BTRIPP (btripp) wrote,

An interesting journey ...

If I were a judge, and this was a case, I'd probably have to recuse myself, as I have long-time familiarity with the author, who was among the early crew over on LiveJournal … and so has been one of my “pixel people” for well over a decade. Unlike many of those on-line contacts, I have actually met the author on one occasion, last fall, and almost killed him with my bare hands then (he'd asked me to take part in a film somebody was doing about his “Concrete Shamanism”, and at one point – standing out on the beach with the cameras rolling – he insisted that I choke him “for real” … I grabbed a hold of his wind pipe and waited for him to look real panicked to let him go). Needless to say (no doubt to the relief of other authors), that's the only time THAT's happened!

Anyway, aside from the Shamanism, the author and I also had the writing/publishing overlap, especially when I was still runnng Eschaton Books full time. This brings up another point where I should probably take a step back … I am a terror when it comes to formatting issues (and typos, and lacunae, and assorted related errata), and this book is full of them … to the extent that I asked the author over on Facebook about what lay-out program he'd used for it, thinking that the one consistent, highly irritating, “issue” in the book was an accidental artifact of some quirk in that system. He identified this, but assured me that the formatting “issue” was an intentional design element (all through the book, where a paragraph breaks across pages, the resuming text block has an indent like new paragraphs have, albeit coming mid-sentence). Unfortunately, this was hardly the only “odd element” in the book, and only one really stood out as being an intentional design element (the header/footer stylings on page 82).

So, the book in question is ALL THINGS GO: How I Became A Shaman by Eric Durchholz / Patrick John Coleman … the latest in the author's varied output of nearly a dozen titles. As one can guess from the sub-title, this is a book about transformation, but it's more “how Eric Durchholz became Patrick John Coleman” than about him “becoming a shaman”. Frankly, despite his “branding” what he's doing as “shamanism”, it seems to me that his path has much more to do with the Lakota figure of the Heyoka than a “medicine man”, “curandero/brujo”, or other Shamanic manifestations (an example of this is his use of a partial pack of children's alphabet flash cards for divination, and other toys as shamanic "tools").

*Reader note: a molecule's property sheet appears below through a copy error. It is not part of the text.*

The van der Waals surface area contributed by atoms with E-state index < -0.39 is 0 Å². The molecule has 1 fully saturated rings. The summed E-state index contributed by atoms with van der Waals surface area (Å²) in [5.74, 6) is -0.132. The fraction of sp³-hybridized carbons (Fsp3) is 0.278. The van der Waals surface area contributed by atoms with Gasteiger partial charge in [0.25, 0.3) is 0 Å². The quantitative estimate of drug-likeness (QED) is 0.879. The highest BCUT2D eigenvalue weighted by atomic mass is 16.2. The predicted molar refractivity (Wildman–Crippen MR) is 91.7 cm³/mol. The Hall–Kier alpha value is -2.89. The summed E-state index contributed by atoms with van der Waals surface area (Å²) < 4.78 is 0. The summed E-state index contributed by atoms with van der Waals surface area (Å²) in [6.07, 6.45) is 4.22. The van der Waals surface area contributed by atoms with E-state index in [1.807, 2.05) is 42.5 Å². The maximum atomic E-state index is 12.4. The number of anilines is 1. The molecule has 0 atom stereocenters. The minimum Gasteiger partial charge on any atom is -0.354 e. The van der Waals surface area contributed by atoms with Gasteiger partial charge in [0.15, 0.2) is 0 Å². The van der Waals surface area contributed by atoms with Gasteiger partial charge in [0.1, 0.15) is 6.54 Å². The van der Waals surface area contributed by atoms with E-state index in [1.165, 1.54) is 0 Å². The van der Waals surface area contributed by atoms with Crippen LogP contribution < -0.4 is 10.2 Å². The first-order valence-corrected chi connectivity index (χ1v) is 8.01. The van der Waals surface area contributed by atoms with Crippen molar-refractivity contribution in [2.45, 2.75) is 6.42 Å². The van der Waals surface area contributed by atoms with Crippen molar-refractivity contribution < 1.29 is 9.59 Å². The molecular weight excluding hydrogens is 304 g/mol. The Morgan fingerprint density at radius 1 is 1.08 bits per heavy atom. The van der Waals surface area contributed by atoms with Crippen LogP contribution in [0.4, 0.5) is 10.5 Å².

If I posit that the author is a Heyoka, it frees him of any of the linearity, structure, consistency, and logical progression that I would otherwise be looking for in a narrative like this. So I hope that he “owns” that as an alternative handle to “shaman”. One would not be surprised if a Heyoka stopped a chapter mid-topic (heck, mid-sentence) and launched into the next thing on the facing page … one would not be surprised if there were “missing” bits that were none-the-less identified in the text (in terms of graphics, etc.) … one would not be surprised if the use of QR codes was irregular, with many of them leading off to inaccessible material (such as “private” YouTube videos) … and one would almost expect there to be odd formatting like that noted above. A Shaman, even a “Concrete Shaman”, would “have some 'shplainin to do” about why things were the way they were in the printed piece … a Heyoka, not so much (and, given that his books are self-published through, he doesn't have an Editor to answer to).

The book is an auto-biography of sorts … although not particularly linear. Eric (I've known the “Eric” persona a lot longer than the “Patrick” entity) has had a rough life on a lot of levels, and the backstory of much of that appears in various points in this. For the broad strokes: he was born “Patrick John Coleman” in Chicago, but was adopted by a family from Kentucky and re-named “Eric Durchholz”, his adopted family are “narcissists” (in his terms) and found it very hard to deal with him being both artistic/creative and gay. Living in a small town in the bible belt, his upbringing was fraught with traumas, and he attempted to run away on multiple occasions. By 1999 (the year his best-known novel, The Promise of Eden came out) he was living in Nashville, TN, and having a reasonably integrated life with his particular social scene there. However, in 2010 he lost nearly everything he owned in area flooding, and “freed” from the encumbrances of material things (which he cites at one point as “having way too much stuff to be able to move to Chicago”), he re-located to Chicago, and began working in Comedy, at Second City and other clubs. Then …